YW, I realize you think all Matt's numbers are pulled out of some magical land where the facts don't mean anything. I assure that they are in fact all from actual game data, they take into account such things already in the form of the newer, much improved pitching metrics, and that he has put more work into his research than you have put in on the crapper. No small task, considering what you're full of.

                  Sorry about that last part...sometimes the line is too good not to use.

                  Comment


                  • Yankwood: you have been passionately attacking the DIPS theory, but you voted "No" on whether or not Glavine deserved election. Was this an accidental vote, or is there some other reason you aren't in favor of Glavine?
                    Except for Elhalo, is is very rare to see a non-McCracken fan not accept Glavine.
                    1885 1886 1926 1931 1934 1942 1944 1946 1964 1967 1982 2006 2011

                    1887 1888 1928 1930 1943 1968 1985 1987 2004 2013

                    1996 2000 2001 2002 2005 2009 2012 2014 2015


                    The Top 100 Pitchers In MLB History
                    The Top 100 Position Players In MLB History

                    Comment


                    • Originally posted by baseballPAP
                      YW, I realize you think all Matt's numbers are pulled out of some magical land where the facts don't mean anything. I assure that they are in fact all from actual game data, they take into account such things already in the form of the newer, much improved pitching metrics, and that he has put more work into his research than you have put in on the crapper. No small task, considering what you're full of.

                      Sorry about that last part...sometimes the line is too good not to use.
                      Well, not really true. I'm sure the numbers come from somewhere but numbers are now being thrown around just to support certain prejudices regarding players we like and don't like. It's just lying to yourself. In this case it sounds like the only good pitches thrown are those that are swung at and missed. If that's the case, forget analyzation, K's would be the only determining factor as to whether a pitcher is good or not. So, if that means I'm full of crap, so be it.

                      Comment


                      • Originally posted by STLCards2
                        Yankwood: you have been passionately attacking the DIPS theory, but you voted "No" on whether or not Glavine deserved election. Was this an accidental vote, or is there some other reason you aren't in favor of Glavine?
                        Except for Elhalo, is is very rare to see a non-McCracken fan not accept Glavine.
                        I don't think that Glavine is Hall of Fame worthy, but I don't like the insinuation that because a large pct of balls are put into play, a pitcher can't be good. I think Glavine is VERY good. The Hall of Fame worthiness is another subject altogether. But thanks for pointing that out.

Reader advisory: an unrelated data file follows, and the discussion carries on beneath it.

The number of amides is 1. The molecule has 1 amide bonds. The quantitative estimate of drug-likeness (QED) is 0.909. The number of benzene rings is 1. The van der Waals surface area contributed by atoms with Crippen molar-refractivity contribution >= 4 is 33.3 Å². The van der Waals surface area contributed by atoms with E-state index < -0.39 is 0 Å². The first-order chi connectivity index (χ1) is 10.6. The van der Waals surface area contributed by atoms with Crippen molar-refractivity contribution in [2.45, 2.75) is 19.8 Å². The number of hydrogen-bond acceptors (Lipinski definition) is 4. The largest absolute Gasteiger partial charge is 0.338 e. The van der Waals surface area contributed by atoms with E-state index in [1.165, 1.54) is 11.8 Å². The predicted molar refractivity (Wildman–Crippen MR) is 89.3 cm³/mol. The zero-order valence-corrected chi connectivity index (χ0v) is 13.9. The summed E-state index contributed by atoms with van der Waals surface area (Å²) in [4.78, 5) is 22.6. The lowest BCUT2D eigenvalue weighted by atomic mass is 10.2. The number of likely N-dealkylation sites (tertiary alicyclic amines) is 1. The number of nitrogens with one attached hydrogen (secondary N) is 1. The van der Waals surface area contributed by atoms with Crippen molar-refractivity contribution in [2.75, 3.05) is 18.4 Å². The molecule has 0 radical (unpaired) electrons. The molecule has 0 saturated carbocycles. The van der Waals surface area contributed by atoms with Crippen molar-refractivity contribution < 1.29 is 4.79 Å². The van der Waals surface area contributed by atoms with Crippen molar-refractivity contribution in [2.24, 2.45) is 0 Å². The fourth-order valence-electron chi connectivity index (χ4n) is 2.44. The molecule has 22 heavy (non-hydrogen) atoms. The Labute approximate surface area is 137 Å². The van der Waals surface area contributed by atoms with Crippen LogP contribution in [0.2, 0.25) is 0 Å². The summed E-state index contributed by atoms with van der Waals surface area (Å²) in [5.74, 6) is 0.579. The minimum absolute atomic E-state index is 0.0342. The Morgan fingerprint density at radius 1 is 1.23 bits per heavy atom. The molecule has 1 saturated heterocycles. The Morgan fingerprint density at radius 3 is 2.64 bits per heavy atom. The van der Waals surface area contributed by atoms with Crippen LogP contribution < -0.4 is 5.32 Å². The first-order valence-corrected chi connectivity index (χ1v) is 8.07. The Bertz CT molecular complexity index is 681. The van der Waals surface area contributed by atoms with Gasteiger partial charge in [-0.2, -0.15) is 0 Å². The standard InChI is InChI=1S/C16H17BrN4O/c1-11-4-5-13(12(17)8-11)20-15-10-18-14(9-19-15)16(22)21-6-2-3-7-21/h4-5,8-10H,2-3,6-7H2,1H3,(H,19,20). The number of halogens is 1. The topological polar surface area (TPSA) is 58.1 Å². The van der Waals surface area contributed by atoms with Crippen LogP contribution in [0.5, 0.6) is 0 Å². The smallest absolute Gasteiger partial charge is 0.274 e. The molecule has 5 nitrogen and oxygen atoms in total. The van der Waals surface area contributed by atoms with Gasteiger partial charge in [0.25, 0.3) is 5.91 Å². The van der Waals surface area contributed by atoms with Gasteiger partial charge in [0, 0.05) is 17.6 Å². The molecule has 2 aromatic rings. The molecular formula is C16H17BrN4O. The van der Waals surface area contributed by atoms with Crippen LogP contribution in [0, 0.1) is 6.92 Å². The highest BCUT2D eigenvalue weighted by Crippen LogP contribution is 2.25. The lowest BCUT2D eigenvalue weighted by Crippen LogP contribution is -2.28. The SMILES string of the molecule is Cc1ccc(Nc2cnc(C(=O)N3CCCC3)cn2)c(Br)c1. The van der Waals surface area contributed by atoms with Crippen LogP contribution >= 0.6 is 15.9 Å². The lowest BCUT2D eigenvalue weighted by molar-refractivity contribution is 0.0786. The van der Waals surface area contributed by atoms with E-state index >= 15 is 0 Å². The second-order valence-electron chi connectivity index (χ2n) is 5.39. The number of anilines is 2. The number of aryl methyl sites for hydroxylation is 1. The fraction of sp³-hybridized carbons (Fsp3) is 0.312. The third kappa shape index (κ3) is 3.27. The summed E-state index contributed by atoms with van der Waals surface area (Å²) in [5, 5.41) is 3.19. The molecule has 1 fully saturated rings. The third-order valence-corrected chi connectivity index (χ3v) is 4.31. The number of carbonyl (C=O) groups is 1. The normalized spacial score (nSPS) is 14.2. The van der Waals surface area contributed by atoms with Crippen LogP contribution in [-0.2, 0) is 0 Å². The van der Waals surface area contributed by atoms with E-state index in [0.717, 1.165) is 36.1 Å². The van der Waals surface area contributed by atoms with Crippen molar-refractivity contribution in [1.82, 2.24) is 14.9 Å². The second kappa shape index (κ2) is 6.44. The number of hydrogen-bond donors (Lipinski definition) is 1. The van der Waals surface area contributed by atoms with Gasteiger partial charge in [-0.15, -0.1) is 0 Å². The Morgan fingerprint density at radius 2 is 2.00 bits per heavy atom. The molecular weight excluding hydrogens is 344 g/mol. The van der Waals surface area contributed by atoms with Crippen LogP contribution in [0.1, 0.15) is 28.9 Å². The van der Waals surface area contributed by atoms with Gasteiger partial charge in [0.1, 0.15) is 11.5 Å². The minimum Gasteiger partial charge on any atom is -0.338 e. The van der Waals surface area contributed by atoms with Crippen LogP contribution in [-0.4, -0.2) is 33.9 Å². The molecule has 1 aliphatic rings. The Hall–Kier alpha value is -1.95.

Comment


                        • Originally posted by Yankwood
                          Well, not really true. I'm sure the numbers come from somewhere but numbers are now being thrown around just to support certain prejudices regarding players we like and don't like. It's just lying to yourself. In this case it sounds like the only good pitches thrown are those that are swung at and missed. If that's the case, forget analyzation, K's would be the only determining factor as to whether a pitcher is good or not. So, if that means I'm full of crap, so be it.
                          Prejudices?? I started this project HATING Greg Maddux...six years ago, I could not stand Maddux...thought he was the beneficiary of a plate 10 ijnches wider than everyone else. Now I can't help but respect him because of what my research has taught me. If you really think I'm just inventing numbers to back up preconceived notions of what kind of player is great, you don't know me at all. You can disagree with me but don't you dare presume to tell me what my motives were/are.

                          Comment


                          • Back on subject...

                            With regard to Glavine's BABIP, the Braves as a team had a BABIP is .287 while Glavine had (as a Brave) a BABIP of .286.

                            Not a significant difference. When talking about a pitcher's BABIP, don't look at the league average...look at what the defense is allowing.

                            Comment


                            • You see, back in caveman days when I first started watching baseball, we old fashion guys had this belief that pitchers could make hitters tentative. I didn't realize that EVERYTHING once believed to be true is now incorrect. I would like to comment on the DIPStheory, but in the olden days DIPStheory was a vaccination we got for our kids.

                              Comment


                              • What I don't understand is the part where you dismiss it without trying to understand it. I don't fully go with everything DIPS says, but I read the procedure, and looked it over first. What you're saying about the pitcher's role is exactly why I don't believe it hook line and sinker. BUT, there are some serious problems if you believe that the 1970-ish Orioles pitchers didn't benefit at all from having Belanger, Blair, Robinson et al behind them. I don't think of the Braves defense as being superior, but they were very good.

                                And for STL2, the fact that you can keep bringing up pitchers that had good years outside of Atlanta isn't that impressive...you can do the same the other way, just proving that it is a smallish factor. Glavine is good but not great....but has done it for a great (in baseball terms) amount of years. That has him somewhere aboe good to me...but still not at a top 50 level...although he's close there as well....50-something probably.